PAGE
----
RALEIGH, N.C. (WNCN) — Five central North Carolina school districts have had virtual classes disrupted. In some cases, students and teachers have been on the receiving end of verbal abuse. In others, pornography has been shown.
“Somebody hacked in and made themselves the presenter,” Victoria Harris said.
Harris described an incident involving her son’s virtual class. He’s a 12th grader at South Garner High School.
“He or she had shown pornographic videos,” she said.
Harris has four kids, all in Wake County Schools. She’s been trying to help all of them at the same time.
“At first it was kind of just, ‘Haha, that’s kind of funny.’ And then it kind of was like, ‘Oh, what if that was my fourth-grader or my first-grader?'” she said.
Also on Wednesday, Harris said someone disrupted her ninth-grader’s class and showed a porn site.
She said the teacher acted quickly to kick the person off.
Cumberland, Johnston, Lee and Durham County Schools all confirmed they’ve had similar incidents.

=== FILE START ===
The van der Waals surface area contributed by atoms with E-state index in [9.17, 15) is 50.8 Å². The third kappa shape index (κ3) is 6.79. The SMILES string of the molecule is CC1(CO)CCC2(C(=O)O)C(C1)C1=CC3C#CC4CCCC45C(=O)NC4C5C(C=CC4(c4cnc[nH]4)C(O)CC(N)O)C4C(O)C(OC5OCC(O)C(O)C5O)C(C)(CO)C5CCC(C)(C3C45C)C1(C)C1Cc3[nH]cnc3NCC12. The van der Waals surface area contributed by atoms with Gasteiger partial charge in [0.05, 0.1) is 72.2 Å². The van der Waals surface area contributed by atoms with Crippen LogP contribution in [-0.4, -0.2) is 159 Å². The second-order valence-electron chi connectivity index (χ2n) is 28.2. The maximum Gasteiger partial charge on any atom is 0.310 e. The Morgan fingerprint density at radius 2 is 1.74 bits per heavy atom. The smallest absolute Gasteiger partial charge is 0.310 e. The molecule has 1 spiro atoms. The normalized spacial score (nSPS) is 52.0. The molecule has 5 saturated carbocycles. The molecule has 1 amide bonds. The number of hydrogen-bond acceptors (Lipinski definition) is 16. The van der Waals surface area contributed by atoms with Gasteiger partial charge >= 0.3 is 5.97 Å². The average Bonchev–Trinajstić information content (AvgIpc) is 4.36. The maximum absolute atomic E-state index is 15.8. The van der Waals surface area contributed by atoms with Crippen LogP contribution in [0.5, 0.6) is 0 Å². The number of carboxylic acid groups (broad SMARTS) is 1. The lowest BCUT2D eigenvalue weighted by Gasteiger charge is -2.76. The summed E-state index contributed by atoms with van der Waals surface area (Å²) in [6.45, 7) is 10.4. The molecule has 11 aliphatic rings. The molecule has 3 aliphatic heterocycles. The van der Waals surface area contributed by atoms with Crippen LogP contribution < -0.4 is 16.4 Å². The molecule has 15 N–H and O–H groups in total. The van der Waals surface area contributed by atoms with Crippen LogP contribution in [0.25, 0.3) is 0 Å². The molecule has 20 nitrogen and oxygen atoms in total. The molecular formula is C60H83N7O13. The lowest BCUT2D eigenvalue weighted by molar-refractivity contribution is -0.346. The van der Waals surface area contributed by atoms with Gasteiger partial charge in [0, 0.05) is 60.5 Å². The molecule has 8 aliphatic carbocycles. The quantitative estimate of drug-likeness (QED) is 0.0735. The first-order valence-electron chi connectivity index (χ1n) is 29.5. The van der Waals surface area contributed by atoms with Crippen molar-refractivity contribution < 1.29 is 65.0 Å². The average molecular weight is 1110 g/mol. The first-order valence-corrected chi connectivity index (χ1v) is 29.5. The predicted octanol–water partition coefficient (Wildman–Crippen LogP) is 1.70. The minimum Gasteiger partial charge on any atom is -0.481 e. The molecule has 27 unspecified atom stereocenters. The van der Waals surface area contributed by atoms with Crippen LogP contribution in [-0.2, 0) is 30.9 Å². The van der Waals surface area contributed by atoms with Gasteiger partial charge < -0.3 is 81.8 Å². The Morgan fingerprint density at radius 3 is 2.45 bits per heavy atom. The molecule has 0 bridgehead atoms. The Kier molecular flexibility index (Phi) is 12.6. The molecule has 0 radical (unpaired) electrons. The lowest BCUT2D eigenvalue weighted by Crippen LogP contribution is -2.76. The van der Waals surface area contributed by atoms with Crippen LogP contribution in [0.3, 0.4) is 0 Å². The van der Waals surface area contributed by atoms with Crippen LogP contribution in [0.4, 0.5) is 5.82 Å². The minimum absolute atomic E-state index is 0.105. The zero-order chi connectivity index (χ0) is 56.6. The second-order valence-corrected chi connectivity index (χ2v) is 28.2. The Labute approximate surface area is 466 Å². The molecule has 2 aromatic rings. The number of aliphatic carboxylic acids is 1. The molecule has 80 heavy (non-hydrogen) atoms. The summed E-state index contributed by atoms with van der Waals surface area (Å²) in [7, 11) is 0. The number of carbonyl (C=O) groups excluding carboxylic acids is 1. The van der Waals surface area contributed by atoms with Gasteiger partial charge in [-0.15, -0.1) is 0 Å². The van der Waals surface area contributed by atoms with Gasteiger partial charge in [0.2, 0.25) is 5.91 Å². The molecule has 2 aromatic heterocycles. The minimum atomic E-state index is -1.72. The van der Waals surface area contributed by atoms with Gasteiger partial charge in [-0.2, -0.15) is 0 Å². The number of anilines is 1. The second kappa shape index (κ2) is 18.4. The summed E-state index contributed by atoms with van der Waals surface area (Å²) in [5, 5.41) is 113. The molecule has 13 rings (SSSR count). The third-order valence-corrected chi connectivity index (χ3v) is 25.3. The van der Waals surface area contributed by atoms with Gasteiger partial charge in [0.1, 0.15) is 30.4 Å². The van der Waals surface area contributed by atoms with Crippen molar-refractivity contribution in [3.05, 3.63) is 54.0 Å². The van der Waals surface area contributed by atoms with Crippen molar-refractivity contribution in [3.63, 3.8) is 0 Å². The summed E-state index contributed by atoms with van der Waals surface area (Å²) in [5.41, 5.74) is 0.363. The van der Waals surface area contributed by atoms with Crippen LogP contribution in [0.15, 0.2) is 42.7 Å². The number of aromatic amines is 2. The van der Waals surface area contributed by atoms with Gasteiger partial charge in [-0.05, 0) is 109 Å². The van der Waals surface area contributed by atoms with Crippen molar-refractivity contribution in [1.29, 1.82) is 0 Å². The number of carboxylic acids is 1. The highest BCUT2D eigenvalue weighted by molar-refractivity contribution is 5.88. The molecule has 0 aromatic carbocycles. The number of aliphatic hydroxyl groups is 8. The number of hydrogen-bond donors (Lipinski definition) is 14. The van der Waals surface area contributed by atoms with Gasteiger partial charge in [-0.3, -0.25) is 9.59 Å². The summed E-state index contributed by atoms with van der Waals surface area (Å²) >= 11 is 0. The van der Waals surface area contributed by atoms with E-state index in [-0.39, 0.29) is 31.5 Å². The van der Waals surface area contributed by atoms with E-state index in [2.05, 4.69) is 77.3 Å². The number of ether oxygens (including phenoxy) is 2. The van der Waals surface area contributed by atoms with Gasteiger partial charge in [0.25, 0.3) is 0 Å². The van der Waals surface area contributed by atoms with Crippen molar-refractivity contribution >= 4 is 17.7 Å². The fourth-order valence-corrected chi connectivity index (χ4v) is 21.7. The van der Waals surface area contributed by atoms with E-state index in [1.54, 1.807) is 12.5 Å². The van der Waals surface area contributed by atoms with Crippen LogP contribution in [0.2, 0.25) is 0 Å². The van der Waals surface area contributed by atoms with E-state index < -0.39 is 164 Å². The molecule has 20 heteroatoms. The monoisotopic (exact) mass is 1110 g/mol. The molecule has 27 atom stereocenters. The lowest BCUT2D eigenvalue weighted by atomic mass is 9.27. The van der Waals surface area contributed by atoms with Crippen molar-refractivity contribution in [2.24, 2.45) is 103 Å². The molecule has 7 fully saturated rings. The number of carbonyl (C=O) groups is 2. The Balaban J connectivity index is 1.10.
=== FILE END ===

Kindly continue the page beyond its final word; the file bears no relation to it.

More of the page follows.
“A person came in pretending to be part of the class… and started making loud noises and yelling and being disruptive,” Chip Sudderth said.
Sudderth is the Chief Communications Officer for Durham Public Schools. He told CBS 17 about what happened to his wife earlier in the day. She’s a teacher at Jordan High School.
“She muted the class and took some time to restore order,” he said.
Sudderth urged parents and students to have patience during this adjustment period.
Wake County Schools is sending out best security practices to teachers. It urges them not to make meetings public, not to share a link on social media, and to not to allow attendees or panelists to enter before the host and to eject attendees if there are problems.
A spokesperson with Cumberland County Schools provided this statement:
We take the security of our students and staff and our live learning sessions very seriously, and we will hold individuals accountable for any unwanted intrusions. Security protocols are in place and will continue to be reviewed and updated as needed. We continue to have high expectations for staff and students in this remote learning environment.”
All five districts said they’re investigating the incidents and will hold those behind them accountable.
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